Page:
With “other universe” Peter Parker ready to return home, Miles only persists in offering his help. This exchange in particular shows Miles becoming a hero with his newfound powers, trying to become himself with the eagerness and blind excitement that only a child can have. The song “Save The Day” reflects Miles’ separation to prove himself. “I know where I’m going, yeah I’m going far, yeah I’m going hard, and they’re not going to stop me.”

ten “Familia” (Nicki Minaj and Anuel AA featuring Bantu)

“Familia,” by Nicki Minaj and Anuel AA featuring Bantu, plays as Miles greets and says goodbye to some of his former classmates and neighbors. Besides just being a great song, “Familia” is a great representation of Miles’ upbringing and how his community is part of what he considers his family. That sense of place in itself is a trait that perfectly fuels the identity of a likeable neighborhood Spider-Man.

9 “Way Up” (Jaden Smith)

Jaden Smith’s “Way Up” is a song that plays during the film’s credits. However, it fits incredibly with the themes of the film and Miles’ transformation, from his tone to the lyrics. Right off the bat, the song describes “I went from boy to man, wow,” which is a very fitting line for Miles’ coming-of-age story.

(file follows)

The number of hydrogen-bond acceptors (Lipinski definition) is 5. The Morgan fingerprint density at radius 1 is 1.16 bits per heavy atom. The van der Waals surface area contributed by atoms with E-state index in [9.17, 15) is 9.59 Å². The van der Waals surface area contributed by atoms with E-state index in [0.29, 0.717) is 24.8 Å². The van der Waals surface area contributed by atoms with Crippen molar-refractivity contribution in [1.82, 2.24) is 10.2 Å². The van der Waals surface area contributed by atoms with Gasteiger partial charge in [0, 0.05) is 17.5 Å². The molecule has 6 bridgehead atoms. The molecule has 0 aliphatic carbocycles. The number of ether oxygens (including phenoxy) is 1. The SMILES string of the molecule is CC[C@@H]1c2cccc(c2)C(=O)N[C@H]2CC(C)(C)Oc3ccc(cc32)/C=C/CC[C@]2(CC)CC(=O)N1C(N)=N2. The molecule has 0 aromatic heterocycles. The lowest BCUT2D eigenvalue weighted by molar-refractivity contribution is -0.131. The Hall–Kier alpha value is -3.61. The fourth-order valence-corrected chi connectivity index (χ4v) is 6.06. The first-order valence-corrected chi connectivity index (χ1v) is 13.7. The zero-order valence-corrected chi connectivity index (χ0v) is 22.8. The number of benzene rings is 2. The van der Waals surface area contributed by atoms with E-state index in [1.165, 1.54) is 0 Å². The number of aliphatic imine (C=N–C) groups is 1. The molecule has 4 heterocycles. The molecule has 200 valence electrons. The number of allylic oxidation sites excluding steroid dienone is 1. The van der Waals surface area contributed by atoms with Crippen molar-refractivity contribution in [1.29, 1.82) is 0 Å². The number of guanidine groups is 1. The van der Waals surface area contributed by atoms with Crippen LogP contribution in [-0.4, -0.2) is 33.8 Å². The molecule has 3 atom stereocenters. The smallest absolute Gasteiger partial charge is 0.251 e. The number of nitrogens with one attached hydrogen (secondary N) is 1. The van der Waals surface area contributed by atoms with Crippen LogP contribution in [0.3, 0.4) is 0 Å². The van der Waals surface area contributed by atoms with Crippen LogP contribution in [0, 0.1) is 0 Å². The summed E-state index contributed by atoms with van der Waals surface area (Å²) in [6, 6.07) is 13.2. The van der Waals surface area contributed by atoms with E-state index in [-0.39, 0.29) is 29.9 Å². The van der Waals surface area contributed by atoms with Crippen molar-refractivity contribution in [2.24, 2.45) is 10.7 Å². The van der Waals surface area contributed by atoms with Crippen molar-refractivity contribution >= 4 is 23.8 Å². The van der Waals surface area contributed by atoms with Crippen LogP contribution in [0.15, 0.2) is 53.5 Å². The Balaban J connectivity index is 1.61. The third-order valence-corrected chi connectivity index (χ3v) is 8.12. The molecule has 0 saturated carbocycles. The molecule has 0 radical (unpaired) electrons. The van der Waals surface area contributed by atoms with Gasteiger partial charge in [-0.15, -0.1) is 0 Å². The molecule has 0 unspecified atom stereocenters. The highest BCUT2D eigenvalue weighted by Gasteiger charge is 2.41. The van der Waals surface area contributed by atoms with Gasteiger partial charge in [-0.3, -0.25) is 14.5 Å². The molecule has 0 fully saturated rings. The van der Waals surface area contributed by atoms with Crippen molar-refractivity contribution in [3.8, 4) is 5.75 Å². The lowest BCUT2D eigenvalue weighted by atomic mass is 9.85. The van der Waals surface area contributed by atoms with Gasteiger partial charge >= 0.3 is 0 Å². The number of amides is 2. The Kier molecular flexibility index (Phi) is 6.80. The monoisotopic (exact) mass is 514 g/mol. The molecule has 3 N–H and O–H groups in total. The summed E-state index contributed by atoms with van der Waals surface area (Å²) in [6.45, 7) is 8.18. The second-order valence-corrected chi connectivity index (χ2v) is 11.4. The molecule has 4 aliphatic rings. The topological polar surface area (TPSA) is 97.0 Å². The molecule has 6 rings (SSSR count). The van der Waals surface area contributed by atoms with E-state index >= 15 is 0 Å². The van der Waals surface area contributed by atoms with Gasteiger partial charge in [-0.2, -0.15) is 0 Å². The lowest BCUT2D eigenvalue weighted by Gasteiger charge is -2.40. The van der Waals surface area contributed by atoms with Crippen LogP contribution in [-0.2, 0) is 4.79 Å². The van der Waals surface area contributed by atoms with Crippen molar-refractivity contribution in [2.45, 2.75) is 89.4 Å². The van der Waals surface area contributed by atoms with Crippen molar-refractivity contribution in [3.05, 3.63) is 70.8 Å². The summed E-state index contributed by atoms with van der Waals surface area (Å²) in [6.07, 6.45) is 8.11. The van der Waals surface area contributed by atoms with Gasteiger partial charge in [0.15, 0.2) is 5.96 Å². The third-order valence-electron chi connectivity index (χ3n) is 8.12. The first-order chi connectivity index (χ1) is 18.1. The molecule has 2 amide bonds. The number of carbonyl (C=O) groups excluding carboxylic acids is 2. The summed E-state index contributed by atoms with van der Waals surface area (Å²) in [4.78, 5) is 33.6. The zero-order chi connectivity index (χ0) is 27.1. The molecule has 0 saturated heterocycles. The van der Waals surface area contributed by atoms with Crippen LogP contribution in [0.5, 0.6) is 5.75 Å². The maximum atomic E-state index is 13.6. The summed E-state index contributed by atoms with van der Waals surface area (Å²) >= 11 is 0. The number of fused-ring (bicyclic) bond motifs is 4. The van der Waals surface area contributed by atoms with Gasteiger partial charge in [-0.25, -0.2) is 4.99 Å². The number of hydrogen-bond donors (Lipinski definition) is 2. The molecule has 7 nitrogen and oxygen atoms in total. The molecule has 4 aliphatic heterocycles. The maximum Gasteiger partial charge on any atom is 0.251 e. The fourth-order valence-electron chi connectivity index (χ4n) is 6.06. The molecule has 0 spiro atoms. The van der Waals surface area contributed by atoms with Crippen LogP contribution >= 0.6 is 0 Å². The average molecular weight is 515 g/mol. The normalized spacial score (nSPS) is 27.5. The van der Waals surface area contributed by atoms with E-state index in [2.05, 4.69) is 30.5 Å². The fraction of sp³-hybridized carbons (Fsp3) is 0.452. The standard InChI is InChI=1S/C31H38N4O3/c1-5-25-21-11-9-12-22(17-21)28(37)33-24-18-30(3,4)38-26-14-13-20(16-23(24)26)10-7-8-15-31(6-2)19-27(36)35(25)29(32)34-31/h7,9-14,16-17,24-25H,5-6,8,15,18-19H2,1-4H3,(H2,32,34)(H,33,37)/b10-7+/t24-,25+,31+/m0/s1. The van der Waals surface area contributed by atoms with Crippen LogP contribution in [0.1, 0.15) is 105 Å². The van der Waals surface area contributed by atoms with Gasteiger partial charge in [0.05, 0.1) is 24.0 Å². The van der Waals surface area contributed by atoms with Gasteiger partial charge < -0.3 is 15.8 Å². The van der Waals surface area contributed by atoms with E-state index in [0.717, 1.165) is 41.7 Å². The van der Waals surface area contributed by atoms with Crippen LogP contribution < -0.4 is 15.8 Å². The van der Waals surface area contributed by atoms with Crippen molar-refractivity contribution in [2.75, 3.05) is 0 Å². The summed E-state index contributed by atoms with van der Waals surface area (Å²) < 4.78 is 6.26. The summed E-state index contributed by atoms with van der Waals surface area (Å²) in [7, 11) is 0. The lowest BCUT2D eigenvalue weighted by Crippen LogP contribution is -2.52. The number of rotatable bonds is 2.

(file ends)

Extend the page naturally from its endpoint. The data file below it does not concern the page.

8 “House” (Vince Staples and Richie Kohan)

Vince Staples and Richi Kohan’s “Home” is the final track on the soundtrack, and lyrically it’s so Spider Man song. Spider-Man has always been the kind of hero who makes as many mistakes as triumphs, and the vulnerability of being a child calls for finding an inner strength to protect yourself and your peace while keeping people safe. others, especially people. you like.

seven “Hide” (Juice WRLD featuring Seezyn)

When Miles meets the other “Spider-Heroes”, he becomes truly bold and insinuates that he is ready to fight alongside the seasoned veterans. However, when confronted by the rest of the team, he is overwhelmed and comes to a complete stop. “Hide” by the late Juice WRLD and featuring Seezyn is the perfect backdrop for Miles’ defeat and his desire to run away from his troubles.

6 “Letting Go” (Handsome Young Prince)

Into the Spider-Verse knows exactly how to balance deeply emotional moments with upbeat action sequences. The song “Let Go” plays before the film’s climax, when Miles loses his uncle after learning his identity from Prowler. Here, Miles learns to deal with loss and that even in the midst of emotional difficulties, it’s essential that you hold on despite wanting to “let go”.